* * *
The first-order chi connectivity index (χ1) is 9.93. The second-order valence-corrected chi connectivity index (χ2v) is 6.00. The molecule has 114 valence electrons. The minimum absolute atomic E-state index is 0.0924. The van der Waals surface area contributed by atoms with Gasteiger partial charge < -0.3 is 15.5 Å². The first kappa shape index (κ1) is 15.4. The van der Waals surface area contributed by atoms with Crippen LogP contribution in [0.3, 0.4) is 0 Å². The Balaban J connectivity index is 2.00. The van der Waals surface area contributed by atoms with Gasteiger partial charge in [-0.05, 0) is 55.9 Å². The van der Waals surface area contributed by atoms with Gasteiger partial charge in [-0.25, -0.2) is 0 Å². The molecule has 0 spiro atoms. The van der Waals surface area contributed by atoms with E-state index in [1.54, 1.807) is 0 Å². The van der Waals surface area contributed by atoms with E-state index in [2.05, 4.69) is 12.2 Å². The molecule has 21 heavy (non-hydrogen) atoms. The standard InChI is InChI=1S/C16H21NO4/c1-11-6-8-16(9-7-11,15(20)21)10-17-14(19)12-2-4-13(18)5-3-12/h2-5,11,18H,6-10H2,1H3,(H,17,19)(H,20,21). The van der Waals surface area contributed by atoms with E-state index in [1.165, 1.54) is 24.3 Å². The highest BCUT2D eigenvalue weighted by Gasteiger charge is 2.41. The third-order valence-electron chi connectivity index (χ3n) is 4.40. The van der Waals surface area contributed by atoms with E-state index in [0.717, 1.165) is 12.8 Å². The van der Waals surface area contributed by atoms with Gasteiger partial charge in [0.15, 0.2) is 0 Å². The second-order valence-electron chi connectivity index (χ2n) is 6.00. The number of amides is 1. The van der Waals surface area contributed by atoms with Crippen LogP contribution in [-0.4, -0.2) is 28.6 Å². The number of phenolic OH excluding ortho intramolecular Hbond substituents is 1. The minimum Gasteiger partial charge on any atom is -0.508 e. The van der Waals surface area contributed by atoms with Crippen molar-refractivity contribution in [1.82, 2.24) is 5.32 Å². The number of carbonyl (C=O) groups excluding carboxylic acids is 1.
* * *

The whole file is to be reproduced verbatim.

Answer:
The first-order chi connectivity index (χ1) is 9.93. The second-order valence-corrected chi connectivity index (χ2v) is 6.00. The molecule has 114 valence electrons. The minimum absolute atomic E-state index is 0.0924. The van der Waals surface area contributed by atoms with Gasteiger partial charge < -0.3 is 15.5 Å². The first kappa shape index (κ1) is 15.4. The van der Waals surface area contributed by atoms with Crippen LogP contribution in [0.3, 0.4) is 0 Å². The Balaban J connectivity index is 2.00. The van der Waals surface area contributed by atoms with Gasteiger partial charge in [-0.05, 0) is 55.9 Å². The van der Waals surface area contributed by atoms with Gasteiger partial charge in [-0.25, -0.2) is 0 Å². The molecule has 0 spiro atoms. The van der Waals surface area contributed by atoms with E-state index in [1.54, 1.807) is 0 Å². The van der Waals surface area contributed by atoms with E-state index in [2.05, 4.69) is 12.2 Å². The molecule has 21 heavy (non-hydrogen) atoms. The standard InChI is InChI=1S/C16H21NO4/c1-11-6-8-16(9-7-11,15(20)21)10-17-14(19)12-2-4-13(18)5-3-12/h2-5,11,18H,6-10H2,1H3,(H,17,19)(H,20,21). The van der Waals surface area contributed by atoms with E-state index in [1.165, 1.54) is 24.3 Å². The highest BCUT2D eigenvalue weighted by Gasteiger charge is 2.41. The third-order valence-electron chi connectivity index (χ3n) is 4.40. The van der Waals surface area contributed by atoms with E-state index in [0.717, 1.165) is 12.8 Å². The van der Waals surface area contributed by atoms with Gasteiger partial charge in [0.15, 0.2) is 0 Å². The second-order valence-electron chi connectivity index (χ2n) is 6.00. The number of amides is 1. The van der Waals surface area contributed by atoms with Crippen LogP contribution in [-0.4, -0.2) is 28.6 Å². The number of phenolic OH excluding ortho intramolecular Hbond substituents is 1. The minimum Gasteiger partial charge on any atom is -0.508 e. The van der Waals surface area contributed by atoms with Crippen molar-refractivity contribution in [1.82, 2.24) is 5.32 Å². The number of carbonyl (C=O) groups excluding carboxylic acids is 1.